On January 15, world-famous Irish singer and songwriter Dolores O’Riordan of The Cranberries died in her room at the London Hilton, and she was in London to record a new album. Today, on her 47th birthday, London Coroner Shirley Radcliffe said O’Riordan died from drowning in her hotel bathtub due to alcohol intoxication. “There’s no evidence that this was anything other than an accident,” said Radcliffe.
The Cranberries posted the O’Riordan family’s reaction, and they requested privacy to grieve.
“The O’Riordan Family would like to thank the Coroner and staff of Westminster Coroner’s Court for their professionalism, care and sensitivity. We also want to acknowledge the assistance given by the Emergency Services, the London Metropolitan Police and Reverend Father Pedley S.J., who administered last rites.
“On January 15th 2018 we lost our much cherished and loved Dolores. We remain heartbroken and miss her every single day, even more so today as it would coincidentally have been her 47th birthday. We were profoundly shocked by Dolores’s sudden death. She had many plans, both personal and professional, for her future.
“Dolores’s legions of fans from all over the world knew her as a hugely talented songwriter, feisty performer and as an energetic and charismatic young woman possessed of a unique singing voice. We knew our Dolores as a loyal daughter, fun-loving sister and above all a dedicated loving mother to her children Taylor, Molly and Dakota.
“We are immensely proud of Dolores’s many achievements. Coming from rural County Limerick, our Dolores dared to dream the impossible dream and achieved phenomenal global success and fame in her chosen career. She was a very determined and strong-minded person, traits that were evident from an early age. If you asked Dolores as a young child what she wanted to be when she grew up, she would look you in the eye and tell you she was going to be a rock star. Simple as that.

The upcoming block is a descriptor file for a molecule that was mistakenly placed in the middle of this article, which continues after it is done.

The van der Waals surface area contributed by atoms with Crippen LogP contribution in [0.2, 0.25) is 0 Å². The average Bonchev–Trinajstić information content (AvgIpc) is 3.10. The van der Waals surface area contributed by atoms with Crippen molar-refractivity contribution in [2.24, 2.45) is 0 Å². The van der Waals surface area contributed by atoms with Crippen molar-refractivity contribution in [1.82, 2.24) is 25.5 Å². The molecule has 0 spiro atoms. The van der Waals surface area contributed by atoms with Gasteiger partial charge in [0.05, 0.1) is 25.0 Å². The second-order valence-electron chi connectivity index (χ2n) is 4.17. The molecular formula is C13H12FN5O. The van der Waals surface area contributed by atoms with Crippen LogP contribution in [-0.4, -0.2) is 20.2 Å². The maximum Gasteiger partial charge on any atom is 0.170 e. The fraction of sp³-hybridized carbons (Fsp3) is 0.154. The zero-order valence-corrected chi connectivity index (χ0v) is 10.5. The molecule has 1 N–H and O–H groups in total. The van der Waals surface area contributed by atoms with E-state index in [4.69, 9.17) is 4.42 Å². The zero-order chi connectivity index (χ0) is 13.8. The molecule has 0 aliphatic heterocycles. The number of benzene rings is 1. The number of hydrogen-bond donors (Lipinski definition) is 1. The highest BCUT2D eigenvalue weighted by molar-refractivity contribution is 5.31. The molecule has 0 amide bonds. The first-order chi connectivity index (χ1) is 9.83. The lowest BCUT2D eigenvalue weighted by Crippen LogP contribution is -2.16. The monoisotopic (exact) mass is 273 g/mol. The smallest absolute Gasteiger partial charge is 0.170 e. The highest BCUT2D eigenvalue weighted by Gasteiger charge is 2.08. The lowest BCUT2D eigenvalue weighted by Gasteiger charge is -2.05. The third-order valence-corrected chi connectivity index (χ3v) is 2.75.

“Fame, however, can sometimes bring with it a heavy burden, and as a family, we want to acknowledge that Dolores’s life was not without challenges, particularly in the past few years. She was receiving the best professional care available to help her overcome these challenges.
“Since her untimely passing, the entire O’Riordan Family has taken great comfort from the sheer volume of love and respect shown for Dolores. We want to thank relatives and friends from all over as well as her worldwide fan community for their kind words and prayers. “Your letters, cards and tributes continue to be a source of solace for Dolores’s children, her mother Eileen, her sister Angela and her brothers Terence, Brendan, Donal, Joseph and PJ.
“Dolores is at peace now resting beside her late father Terry in her local cemetery in Ballybricken, County Limerick, Ireland.
“May she rest forever in peace.”
A rare role model
Dolores O’Riordan is a longtime heroine to pro-lifers and Catholics because her art boldly calls for universal human rights, so her death was especially poignant as they prepared to attend the 2018 March for Life in Washington, D.C.
“The first album I ever bought was The Cranberries’ ‘Everybody Else is Doing It, So Why Can’t We?’” said Phil Eddy, chairman of the board for Rehumanize International in Pittsburgh, Pennsylvania. They are publishers of Life Matters Journal. “Dolores O’Riordan was polite but political, tiny but powerful, and was adored by tens of millions of fans worldwide. Her advocacy for the forgotten children touched by war, poverty, famine, abuse, and abortion was something to admire. She will be missed.”
Peter Wolfgang, executive director of the Family Institute of Connecticut in Hartford, explained how O’Riordan inspired him.
“I was 25 years old in 1995, the height of the grunge rock era, and sharing a house with fellow law school students in which I was the only pro-lifer. One of them had a subscription to Rolling Stone magazine. Imagine my pleasant surprise when I picked it up off the coffee table and read this about the lead singer of The Cranberries, at a time when the group was at its hottest.”